According to a recent study by ResMed, as many as 54 million individuals in the United States struggle with Obstructive Sleep Apnea (OSA)—additionally, they noted that 80 percent of moderate to severe OSA cases go undiagnosed!
Surrounding these statistics are misconceptions about sleep apnea that keep an individual from receiving a diagnosis and being treated.
Two Common Sleep Apnea Myths:
1. Sleep Apnea Only Affects People Who Are Overweight
False! Anyone can get sleep apnea. While OSA is often closely linked to an above-average BMI, there are still many people with sleep apnea who are at an ideal weight for them. This is because genetics can also play a factor in whether or not you are more predisposed to sleep apnea.
2. Sleep Apnea Only Affects Men
False! While men do tend to receive a higher rate of positive sleep apnea diagnoses, women make up 45 percent of sleep study referrals. Most women develop sleep apnea following menopause, with around six percent of them having it.
Breaking the Myths: Athletes With Sleep Apnea
Not only does sleep apnea affect both men and women, but athletes with sleep apnea aren’t uncommon! Many famous athletes have or had sleep apnea and are working to spread awareness.
1. Shaquille O’Neal, also known as “Shaq,” is a retired professional basketball player in the United States. He has helped to raise awareness for sleep apnea through the video, “Shaq attacks sleep apnea,” where it shows him interacting with sleep specialists from Harvard as they prep him for an overnight sleep study. He’s also the global ambassador of ZYPPAH, a solution to snoring.
2. Ryan Jensen, who is an offensive lineman for the Baltimore Ravens, told ABC News, “a sleep apnea diagnosis saved my career.” Before diagnosis, he had lost some of his strength and was cut from the team. After using a CPAP machine for several nights, he shared how it “changed everything.” And after one month of use, his strength returned and he was invited to return to the team.
3. Reggie White, a two-time NFL Defensive Player of the Year, died prematurely because of sleep apnea. His widow, Sara, created the Reggie White Foundation, which helps to raise awareness of the condition.
4. Roy Green, a retired NFL wide receiver, has now started focusing on promoting awareness of sleep apnea all over the country to help improve both current and former professional athletes’ health. He’s teamed up with David Gergen, dental icon, and the Pro Player Health Alliance to help hold free local community public awareness events all over the nation.
5. Warren Sapp, Super Bowl champion, was prompted to seek treatment after the death of Reggie White, his friend, and fellow football star. Through the Sleep Apnea Prevention Project, he now helps raise sleep apnea awareness.
6. Percy Harvin, former NFL wide receiver, received a sleep apnea diagnosis in 2010 after collapsing at practice. He talked to reporters during an interview about how CPAP therapy made him immediately feel much better. In fact, in an interview with the associated press, he said: “It’s a 100 percent difference.”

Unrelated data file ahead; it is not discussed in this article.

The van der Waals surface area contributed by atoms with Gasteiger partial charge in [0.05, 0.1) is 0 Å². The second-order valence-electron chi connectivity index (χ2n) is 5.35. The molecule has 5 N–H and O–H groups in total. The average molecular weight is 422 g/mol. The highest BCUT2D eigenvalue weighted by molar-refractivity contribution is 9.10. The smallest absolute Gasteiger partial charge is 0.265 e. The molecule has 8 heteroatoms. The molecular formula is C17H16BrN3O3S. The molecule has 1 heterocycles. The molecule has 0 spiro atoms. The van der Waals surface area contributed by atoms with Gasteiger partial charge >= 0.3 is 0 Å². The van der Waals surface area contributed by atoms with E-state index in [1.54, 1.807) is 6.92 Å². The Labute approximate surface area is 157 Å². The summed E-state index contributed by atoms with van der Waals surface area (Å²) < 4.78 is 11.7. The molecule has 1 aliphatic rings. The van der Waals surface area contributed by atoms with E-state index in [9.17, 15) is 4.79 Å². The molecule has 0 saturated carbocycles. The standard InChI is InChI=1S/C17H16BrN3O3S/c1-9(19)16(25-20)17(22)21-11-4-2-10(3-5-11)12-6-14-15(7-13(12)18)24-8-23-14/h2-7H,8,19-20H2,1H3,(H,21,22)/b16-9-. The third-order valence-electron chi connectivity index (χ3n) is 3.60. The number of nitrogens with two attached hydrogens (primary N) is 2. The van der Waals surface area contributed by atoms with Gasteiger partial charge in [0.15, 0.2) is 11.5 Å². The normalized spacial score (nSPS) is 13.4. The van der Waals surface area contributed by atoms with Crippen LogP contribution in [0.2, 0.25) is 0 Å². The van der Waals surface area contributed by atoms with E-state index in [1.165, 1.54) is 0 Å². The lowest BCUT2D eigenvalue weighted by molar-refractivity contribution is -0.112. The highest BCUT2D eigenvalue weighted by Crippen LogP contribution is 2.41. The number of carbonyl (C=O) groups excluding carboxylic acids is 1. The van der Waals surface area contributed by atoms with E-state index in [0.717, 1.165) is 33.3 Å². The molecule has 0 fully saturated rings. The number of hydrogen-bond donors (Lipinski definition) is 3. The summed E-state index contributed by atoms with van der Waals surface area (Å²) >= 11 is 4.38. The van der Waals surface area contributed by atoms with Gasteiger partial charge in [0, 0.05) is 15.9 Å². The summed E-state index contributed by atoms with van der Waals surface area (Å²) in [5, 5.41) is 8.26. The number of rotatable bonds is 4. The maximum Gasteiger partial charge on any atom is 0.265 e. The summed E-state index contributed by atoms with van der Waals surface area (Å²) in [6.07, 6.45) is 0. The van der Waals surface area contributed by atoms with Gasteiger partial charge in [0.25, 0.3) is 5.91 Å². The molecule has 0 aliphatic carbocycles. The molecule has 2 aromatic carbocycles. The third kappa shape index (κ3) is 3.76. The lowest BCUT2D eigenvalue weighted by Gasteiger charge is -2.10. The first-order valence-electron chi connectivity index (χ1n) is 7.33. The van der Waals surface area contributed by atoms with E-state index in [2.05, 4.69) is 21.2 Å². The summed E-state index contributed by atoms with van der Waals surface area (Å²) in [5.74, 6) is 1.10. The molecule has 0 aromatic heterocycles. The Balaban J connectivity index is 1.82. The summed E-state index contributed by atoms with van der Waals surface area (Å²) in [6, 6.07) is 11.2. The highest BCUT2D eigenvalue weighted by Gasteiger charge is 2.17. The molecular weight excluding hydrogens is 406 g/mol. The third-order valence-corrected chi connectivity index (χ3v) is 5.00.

7. Josh James, a pitcher for the Houston Astros, found his performance was lacking in between the 2016 and 2017 seasons. He sought help from a sleep specialist and was diagnosed with sleep apnea. After starting treatment, he saw his symptoms (and performance on the field) improve dramatically.
Why Some Athletes May Be at Risk for Sleep Apnea
In recent years, sleep-disordered breathing like OSA has gained notoriety within the athletic community. The prevalence of OSA in the NFL is around 14 to 19 percent and has a 2 to 5 percent estimated prevalence rate in the general U.S. population.
NFL players have a higher susceptibility of possibly developing OSA due to risk factors like having a large waist circumference and high prevalence of obesity. NFL linemen could be especially susceptible because they usually have a higher BMI.
Athletes, while often in excellent physical condition, have thick necks due to excessive weightlifting and having to carry around extra weight required for pushing others around the football field. This is another risk factor of sleep apnea. The excess fat or muscle tissue on the neck can cause the wall of the windpipe to become thicker and make it more challenging to keep the airway open when the body’s in a relaxed state.
Other muscular athletes, such as football players who carry extra weight, have a risk for sleep apnea-related health concerns like stroke, high blood pressure, and other life-threatening problems.
Today, we live in a celebrity-obsessed culture. Because of this, professional athletes that have sleep apnea can help raise awareness of the condition, making a difference toward public education. When the public sees athletes with sleep apnea that are tackling it, it makes a great impression.
Get Sleep Apnea and CPAP Therapy Information at CPAP.com
It’s become very clear sleep apnea can affect anyone. You don’t have to deal with the symptoms and complications of the condition. CPAP therapy can help improve your quality of life. CPAP.com is your one-stop-shop for all your sleep apnea needs. From CPAP machines to masks to supplies, you’ll find everything you need all under one roof.
Think You May Have Sleep Apnea? Take Our FREE Sleep Apnea Quiz!